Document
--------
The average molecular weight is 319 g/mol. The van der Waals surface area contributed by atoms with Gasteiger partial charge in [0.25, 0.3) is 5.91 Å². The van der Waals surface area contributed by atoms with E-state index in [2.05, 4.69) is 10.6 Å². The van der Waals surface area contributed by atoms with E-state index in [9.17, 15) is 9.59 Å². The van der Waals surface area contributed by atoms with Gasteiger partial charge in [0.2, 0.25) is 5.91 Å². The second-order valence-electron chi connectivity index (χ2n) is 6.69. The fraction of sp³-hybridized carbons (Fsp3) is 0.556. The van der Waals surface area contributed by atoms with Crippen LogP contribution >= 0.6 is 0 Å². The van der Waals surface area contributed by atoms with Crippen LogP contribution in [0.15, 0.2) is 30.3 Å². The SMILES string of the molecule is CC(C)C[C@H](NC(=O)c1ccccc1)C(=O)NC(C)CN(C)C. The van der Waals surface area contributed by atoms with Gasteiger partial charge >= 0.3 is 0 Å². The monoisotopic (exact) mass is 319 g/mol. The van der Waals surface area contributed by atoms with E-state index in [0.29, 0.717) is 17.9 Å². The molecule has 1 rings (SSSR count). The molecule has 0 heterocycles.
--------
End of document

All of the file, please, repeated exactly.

The average molecular weight is 319 g/mol. The van der Waals surface area contributed by atoms with Gasteiger partial charge in [0.25, 0.3) is 5.91 Å². The van der Waals surface area contributed by atoms with E-state index in [2.05, 4.69) is 10.6 Å². The van der Waals surface area contributed by atoms with E-state index in [9.17, 15) is 9.59 Å². The van der Waals surface area contributed by atoms with Gasteiger partial charge in [0.2, 0.25) is 5.91 Å². The second-order valence-electron chi connectivity index (χ2n) is 6.69. The fraction of sp³-hybridized carbons (Fsp3) is 0.556. The van der Waals surface area contributed by atoms with Crippen LogP contribution >= 0.6 is 0 Å². The van der Waals surface area contributed by atoms with Crippen LogP contribution in [0.15, 0.2) is 30.3 Å². The SMILES string of the molecule is CC(C)C[C@H](NC(=O)c1ccccc1)C(=O)NC(C)CN(C)C. The van der Waals surface area contributed by atoms with Gasteiger partial charge >= 0.3 is 0 Å². The monoisotopic (exact) mass is 319 g/mol. The van der Waals surface area contributed by atoms with E-state index in [0.29, 0.717) is 17.9 Å². The molecule has 1 rings (SSSR count). The molecule has 0 heterocycles.